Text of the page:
Take the 2-minute tour ×
Stack Overflow is a question and answer site for professional and enthusiast programmers. It's 100% free, no registration required.

I'm working with pbx for voip calls. One aspect of pbx is that you can choose to receive CDR packages. Those packages have 2 timestamps : "utc" and "local", but both seem to always be the same.

Here's an example of a timestamp : "1268927156".

At first sight, there seems to be no logic in it. So I tried converting it several ways, but with no good result. That value should provide a time around 11am (+1GMT) today.

Things I tried:

  • Datetime dt = new Datetime(number);
  • Timespan ts = new Timespan(number);
  • DateTime utc = new DateTime(number + 504911232000000000, DateTimeKind.Utc)

and some others I can't remember right now.

Am I missing something stupid here?

Thanks in advance

share|improve this question
don't these classes come with a ToString or Format method? –  lexu Mar 19 '10 at 13:46
I know the answer. Start accepting some answers and I'll post it. –  Hans Passant Mar 19 '10 at 13:49
add comment

4 Answers

up vote 9 down vote accepted

This looks like Unix time.

1268927156 = Thu, 18 Mar 2010 15:45:56 GMT

And a code sample:

DateTime startDate = new DateTime(1970, 1, 1);
DateTime time = startDate.AddSeconds(1268927156 );
share|improve this answer
issue fixed, all great answer, thanks –  Djerry Mar 19 '10 at 14:08
add comment

That looks like a unix timestamp, which is the no. of seconds since Jan 01,1970.

DateTime dt = new DateTime(1970, 1, 1, 0, 0, 0, 0).AddSeconds(1268927156);

If both the utc and local timestamps are the same, the timezone on your PBX is either set to UTC, and your timestamps really are UTC, or the timezone is set to UTC but the time is set to your local time, and you get your local time for both of the timestamps. You'll have to figure out which of those so you'll know wether to convert the timestamps from UTC or not.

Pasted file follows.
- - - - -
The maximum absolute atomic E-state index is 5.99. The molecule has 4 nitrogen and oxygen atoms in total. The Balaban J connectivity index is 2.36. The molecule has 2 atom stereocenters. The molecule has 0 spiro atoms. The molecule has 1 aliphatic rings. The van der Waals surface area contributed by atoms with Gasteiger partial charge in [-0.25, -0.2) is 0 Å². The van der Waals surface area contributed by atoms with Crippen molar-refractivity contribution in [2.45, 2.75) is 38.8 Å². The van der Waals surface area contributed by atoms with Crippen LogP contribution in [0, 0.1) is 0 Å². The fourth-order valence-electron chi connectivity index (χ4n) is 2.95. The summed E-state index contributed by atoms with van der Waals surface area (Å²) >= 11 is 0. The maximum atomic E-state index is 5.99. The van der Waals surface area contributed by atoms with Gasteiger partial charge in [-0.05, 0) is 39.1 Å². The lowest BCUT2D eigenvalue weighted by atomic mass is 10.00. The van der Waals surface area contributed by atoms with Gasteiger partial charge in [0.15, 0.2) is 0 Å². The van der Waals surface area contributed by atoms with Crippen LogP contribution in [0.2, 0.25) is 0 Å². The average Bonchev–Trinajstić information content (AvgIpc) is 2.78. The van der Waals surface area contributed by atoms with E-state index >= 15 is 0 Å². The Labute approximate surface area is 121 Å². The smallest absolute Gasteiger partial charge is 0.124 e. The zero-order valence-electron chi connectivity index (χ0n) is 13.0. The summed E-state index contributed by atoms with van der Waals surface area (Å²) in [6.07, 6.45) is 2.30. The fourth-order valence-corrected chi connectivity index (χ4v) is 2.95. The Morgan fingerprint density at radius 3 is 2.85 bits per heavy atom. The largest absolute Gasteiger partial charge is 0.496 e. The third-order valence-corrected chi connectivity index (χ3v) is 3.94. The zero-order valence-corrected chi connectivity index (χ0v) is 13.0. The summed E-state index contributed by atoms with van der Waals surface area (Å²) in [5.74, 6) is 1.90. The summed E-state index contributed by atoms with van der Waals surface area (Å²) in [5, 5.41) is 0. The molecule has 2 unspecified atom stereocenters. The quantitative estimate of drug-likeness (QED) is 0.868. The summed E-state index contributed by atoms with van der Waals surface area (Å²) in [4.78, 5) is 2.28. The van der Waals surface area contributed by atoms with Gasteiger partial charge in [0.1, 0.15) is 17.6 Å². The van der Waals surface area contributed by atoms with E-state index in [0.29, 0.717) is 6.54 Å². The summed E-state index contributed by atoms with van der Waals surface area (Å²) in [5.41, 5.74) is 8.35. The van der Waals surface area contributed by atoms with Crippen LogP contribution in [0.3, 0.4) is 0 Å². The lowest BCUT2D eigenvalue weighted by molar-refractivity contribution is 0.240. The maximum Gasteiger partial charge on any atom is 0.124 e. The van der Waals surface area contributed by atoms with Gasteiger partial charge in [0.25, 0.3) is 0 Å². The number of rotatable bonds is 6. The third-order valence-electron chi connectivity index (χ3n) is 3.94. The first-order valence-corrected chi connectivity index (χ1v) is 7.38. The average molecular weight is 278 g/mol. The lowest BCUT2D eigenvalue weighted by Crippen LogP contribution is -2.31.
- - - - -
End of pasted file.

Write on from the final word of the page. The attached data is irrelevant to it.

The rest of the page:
share|improve this answer
add comment

I guess this is a UNIX timestamp, the logic would be the following:

The UNIX timestamp represents the time measured in number of seconds since the Unix Epoch (1st of January 1970 00:00:00 GMT)

There is a codeproject article explaining the conversion. Basically what you need to do would be the following:

// First make a System.DateTime equivalent to the UNIX Epoch.
System.DateTime dateTime = new System.DateTime(1970, 1, 1, 0, 0, 0, 0);
// Add the number of seconds in UNIX timestamp to be converted.
dateTime = dateTime.AddSeconds(timestamp);
share|improve this answer
add comment

Seems to be a Unix timestamp (no. of seconds since the epoch)

DateTime translated = new DateTime(1970,1,1).AddSeconds(1268927156);

should give you the date and time you were after...

share|improve this answer
add comment

Your Answer


By posting your answer, you agree to the privacy policy and terms of service.

Not the answer you're looking for? Browse other questions tagged or ask your own question.